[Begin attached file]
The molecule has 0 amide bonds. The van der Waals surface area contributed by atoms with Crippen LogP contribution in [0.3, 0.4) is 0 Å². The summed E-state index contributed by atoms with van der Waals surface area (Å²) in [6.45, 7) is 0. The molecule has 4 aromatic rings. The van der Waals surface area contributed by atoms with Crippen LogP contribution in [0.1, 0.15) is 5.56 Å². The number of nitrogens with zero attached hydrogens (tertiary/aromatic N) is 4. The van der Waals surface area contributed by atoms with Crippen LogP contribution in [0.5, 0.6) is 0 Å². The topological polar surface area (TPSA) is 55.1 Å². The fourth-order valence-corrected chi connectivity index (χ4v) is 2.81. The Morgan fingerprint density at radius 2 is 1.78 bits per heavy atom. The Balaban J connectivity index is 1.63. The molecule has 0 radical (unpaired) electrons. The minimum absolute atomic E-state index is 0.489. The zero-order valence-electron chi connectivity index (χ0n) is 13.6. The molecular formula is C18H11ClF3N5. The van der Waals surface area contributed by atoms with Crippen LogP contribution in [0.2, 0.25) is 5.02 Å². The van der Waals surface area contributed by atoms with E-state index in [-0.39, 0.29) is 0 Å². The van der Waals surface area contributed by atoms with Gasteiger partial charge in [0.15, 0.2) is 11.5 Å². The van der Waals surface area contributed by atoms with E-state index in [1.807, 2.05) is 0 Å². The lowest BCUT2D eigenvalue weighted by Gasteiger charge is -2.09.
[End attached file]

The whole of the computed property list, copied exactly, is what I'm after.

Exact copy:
The molecule has 0 amide bonds. The van der Waals surface area contributed by atoms with Crippen LogP contribution in [0.3, 0.4) is 0 Å². The summed E-state index contributed by atoms with van der Waals surface area (Å²) in [6.45, 7) is 0. The molecule has 4 aromatic rings. The van der Waals surface area contributed by atoms with Crippen LogP contribution in [0.1, 0.15) is 5.56 Å². The number of nitrogens with zero attached hydrogens (tertiary/aromatic N) is 4. The van der Waals surface area contributed by atoms with Crippen LogP contribution in [0.5, 0.6) is 0 Å². The topological polar surface area (TPSA) is 55.1 Å². The fourth-order valence-corrected chi connectivity index (χ4v) is 2.81. The Morgan fingerprint density at radius 2 is 1.78 bits per heavy atom. The Balaban J connectivity index is 1.63. The molecule has 0 radical (unpaired) electrons. The minimum absolute atomic E-state index is 0.489. The zero-order valence-electron chi connectivity index (χ0n) is 13.6. The molecular formula is C18H11ClF3N5. The van der Waals surface area contributed by atoms with Crippen LogP contribution in [0.2, 0.25) is 5.02 Å². The van der Waals surface area contributed by atoms with E-state index in [-0.39, 0.29) is 0 Å². The van der Waals surface area contributed by atoms with Gasteiger partial charge in [0.15, 0.2) is 11.5 Å². The van der Waals surface area contributed by atoms with E-state index in [1.807, 2.05) is 0 Å². The lowest BCUT2D eigenvalue weighted by Gasteiger charge is -2.09.